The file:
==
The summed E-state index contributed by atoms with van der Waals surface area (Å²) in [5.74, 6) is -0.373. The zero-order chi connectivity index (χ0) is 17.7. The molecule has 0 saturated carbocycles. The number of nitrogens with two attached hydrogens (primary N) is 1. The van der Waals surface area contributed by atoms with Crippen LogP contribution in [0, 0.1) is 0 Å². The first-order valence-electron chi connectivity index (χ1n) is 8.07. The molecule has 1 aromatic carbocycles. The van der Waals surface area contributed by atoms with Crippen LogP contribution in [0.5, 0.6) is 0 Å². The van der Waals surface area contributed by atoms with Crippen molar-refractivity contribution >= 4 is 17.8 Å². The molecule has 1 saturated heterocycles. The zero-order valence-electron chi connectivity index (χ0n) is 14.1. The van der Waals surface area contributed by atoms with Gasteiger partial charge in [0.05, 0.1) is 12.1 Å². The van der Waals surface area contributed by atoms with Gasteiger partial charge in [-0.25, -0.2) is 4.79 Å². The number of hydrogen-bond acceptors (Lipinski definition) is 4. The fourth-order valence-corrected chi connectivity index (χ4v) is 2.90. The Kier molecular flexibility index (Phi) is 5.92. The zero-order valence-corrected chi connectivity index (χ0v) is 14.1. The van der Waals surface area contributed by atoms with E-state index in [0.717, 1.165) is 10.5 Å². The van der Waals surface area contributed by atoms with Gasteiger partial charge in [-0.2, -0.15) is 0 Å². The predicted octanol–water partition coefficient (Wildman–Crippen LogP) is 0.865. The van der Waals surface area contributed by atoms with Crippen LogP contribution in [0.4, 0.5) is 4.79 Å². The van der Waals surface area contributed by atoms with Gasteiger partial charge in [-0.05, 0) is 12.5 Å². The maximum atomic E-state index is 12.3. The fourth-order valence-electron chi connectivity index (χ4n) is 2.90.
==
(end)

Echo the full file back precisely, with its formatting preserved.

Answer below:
The summed E-state index contributed by atoms with van der Waals surface area (Å²) in [5.74, 6) is -0.373. The zero-order chi connectivity index (χ0) is 17.7. The molecule has 0 saturated carbocycles. The number of nitrogens with two attached hydrogens (primary N) is 1. The van der Waals surface area contributed by atoms with Crippen LogP contribution in [0, 0.1) is 0 Å². The first-order valence-electron chi connectivity index (χ1n) is 8.07. The molecule has 1 aromatic carbocycles. The van der Waals surface area contributed by atoms with Crippen LogP contribution in [0.5, 0.6) is 0 Å². The van der Waals surface area contributed by atoms with Crippen molar-refractivity contribution >= 4 is 17.8 Å². The molecule has 1 saturated heterocycles. The zero-order valence-electron chi connectivity index (χ0n) is 14.1. The van der Waals surface area contributed by atoms with Gasteiger partial charge in [0.05, 0.1) is 12.1 Å². The van der Waals surface area contributed by atoms with Gasteiger partial charge in [-0.25, -0.2) is 4.79 Å². The number of hydrogen-bond acceptors (Lipinski definition) is 4. The fourth-order valence-corrected chi connectivity index (χ4v) is 2.90. The Kier molecular flexibility index (Phi) is 5.92. The zero-order valence-corrected chi connectivity index (χ0v) is 14.1. The van der Waals surface area contributed by atoms with E-state index in [0.717, 1.165) is 10.5 Å². The van der Waals surface area contributed by atoms with Gasteiger partial charge in [-0.2, -0.15) is 0 Å². The predicted octanol–water partition coefficient (Wildman–Crippen LogP) is 0.865. The van der Waals surface area contributed by atoms with Crippen LogP contribution in [0.4, 0.5) is 4.79 Å². The van der Waals surface area contributed by atoms with Gasteiger partial charge in [-0.05, 0) is 12.5 Å². The maximum atomic E-state index is 12.3. The fourth-order valence-electron chi connectivity index (χ4n) is 2.90.